The desp'rate paths of folly yon pursue,

If wise and good, why did thy hand impart
And scorn instruction with a lofty brow:

So fierce an impulse to this bounding heart?
Yet know, proud prince! my purpose I retain, By fury rul'd and impotent of mind,
And see thy threat'eing eye-balls roll in vain : No awe restrains me, and no tie can bind :
Never, obsequious to thy mad command,

Hence, by the madness of my rage o'erthrowna
Against the foe I'll lift a hostile hand;

My father's friend lies murderd, and my own." Till, righteously fulfil/d, the truce expire He said; and, yielding to his fierce despair, Which Heav'n bas witness'd and the sacred fire." With both his bands he rent his rooted hair ;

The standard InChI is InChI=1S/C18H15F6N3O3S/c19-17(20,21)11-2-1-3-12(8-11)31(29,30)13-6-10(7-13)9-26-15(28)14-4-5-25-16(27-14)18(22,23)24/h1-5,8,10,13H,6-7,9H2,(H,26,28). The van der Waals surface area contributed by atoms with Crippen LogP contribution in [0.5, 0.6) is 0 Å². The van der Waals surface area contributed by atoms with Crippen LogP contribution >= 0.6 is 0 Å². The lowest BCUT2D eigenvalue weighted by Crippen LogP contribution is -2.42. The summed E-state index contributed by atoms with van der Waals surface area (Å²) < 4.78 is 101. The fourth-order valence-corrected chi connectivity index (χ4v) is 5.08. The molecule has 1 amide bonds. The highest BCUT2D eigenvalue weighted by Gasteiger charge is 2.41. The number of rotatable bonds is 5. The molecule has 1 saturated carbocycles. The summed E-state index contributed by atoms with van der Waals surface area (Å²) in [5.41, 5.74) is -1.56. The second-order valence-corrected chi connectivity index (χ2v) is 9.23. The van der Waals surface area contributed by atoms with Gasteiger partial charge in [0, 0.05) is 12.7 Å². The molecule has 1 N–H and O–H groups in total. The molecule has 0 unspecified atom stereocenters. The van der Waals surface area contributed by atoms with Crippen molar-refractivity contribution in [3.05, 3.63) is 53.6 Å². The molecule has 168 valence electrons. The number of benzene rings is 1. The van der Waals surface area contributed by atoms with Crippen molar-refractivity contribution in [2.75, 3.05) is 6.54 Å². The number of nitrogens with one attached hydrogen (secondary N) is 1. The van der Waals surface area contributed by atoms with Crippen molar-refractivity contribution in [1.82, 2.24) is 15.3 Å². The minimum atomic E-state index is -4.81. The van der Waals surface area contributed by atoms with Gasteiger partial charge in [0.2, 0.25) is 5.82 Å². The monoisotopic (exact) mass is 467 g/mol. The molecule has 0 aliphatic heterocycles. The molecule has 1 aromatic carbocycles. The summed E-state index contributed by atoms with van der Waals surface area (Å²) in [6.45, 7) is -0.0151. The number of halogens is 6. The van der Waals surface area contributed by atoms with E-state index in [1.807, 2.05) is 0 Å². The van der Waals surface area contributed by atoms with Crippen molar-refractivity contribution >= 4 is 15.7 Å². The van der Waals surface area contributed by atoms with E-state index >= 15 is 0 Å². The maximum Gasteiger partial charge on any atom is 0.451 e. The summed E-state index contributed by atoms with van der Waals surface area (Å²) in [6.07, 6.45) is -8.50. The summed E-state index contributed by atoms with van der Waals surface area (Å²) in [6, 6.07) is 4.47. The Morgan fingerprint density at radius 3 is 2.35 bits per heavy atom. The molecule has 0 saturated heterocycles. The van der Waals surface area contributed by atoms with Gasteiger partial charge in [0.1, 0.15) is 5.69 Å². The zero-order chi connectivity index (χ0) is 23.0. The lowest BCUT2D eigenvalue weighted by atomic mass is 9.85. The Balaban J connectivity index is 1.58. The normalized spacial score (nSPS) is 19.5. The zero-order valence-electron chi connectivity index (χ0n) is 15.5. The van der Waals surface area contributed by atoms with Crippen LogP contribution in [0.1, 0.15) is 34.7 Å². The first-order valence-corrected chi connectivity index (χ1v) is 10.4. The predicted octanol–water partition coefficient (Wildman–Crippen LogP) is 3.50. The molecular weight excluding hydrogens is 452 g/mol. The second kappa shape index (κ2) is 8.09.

He said; and, by his sharp reproaches stung, And where his locks in shining ringlets grew,
With sudrien hand, his lance the hero ftung: A load of ashes from the hearth he threw,
Too sure the aim; his faithfal friend it found, Rolling in dust : but now around the slain
And open'd in his side a deadly wound:

His warriors stood assembled on the plain
Staggʻring he felt; and, on the verge of death, For total insurrection ripe they stood;
Ip words like these resign'd his peruing breath : Their angry murmurs rose to tumult loud.
O Diomed, my son ! for thee I fear:

Ulysses soon the dire disorder beard;
Sure Heav'n is angry, and its vengeance near: And present to explore the cause appeard :
For whom the gods distinguish by their hate, The hero came, and, 'midst the warriors found
Themselves are made the ministers of fate; Deiphobusextended on the ground.
Far from their side, the destin'd victims drive A Hood of sorrow started to his eyes,
Their friends iutent to succour and retrieve, But soon be check'd each symptom of surprise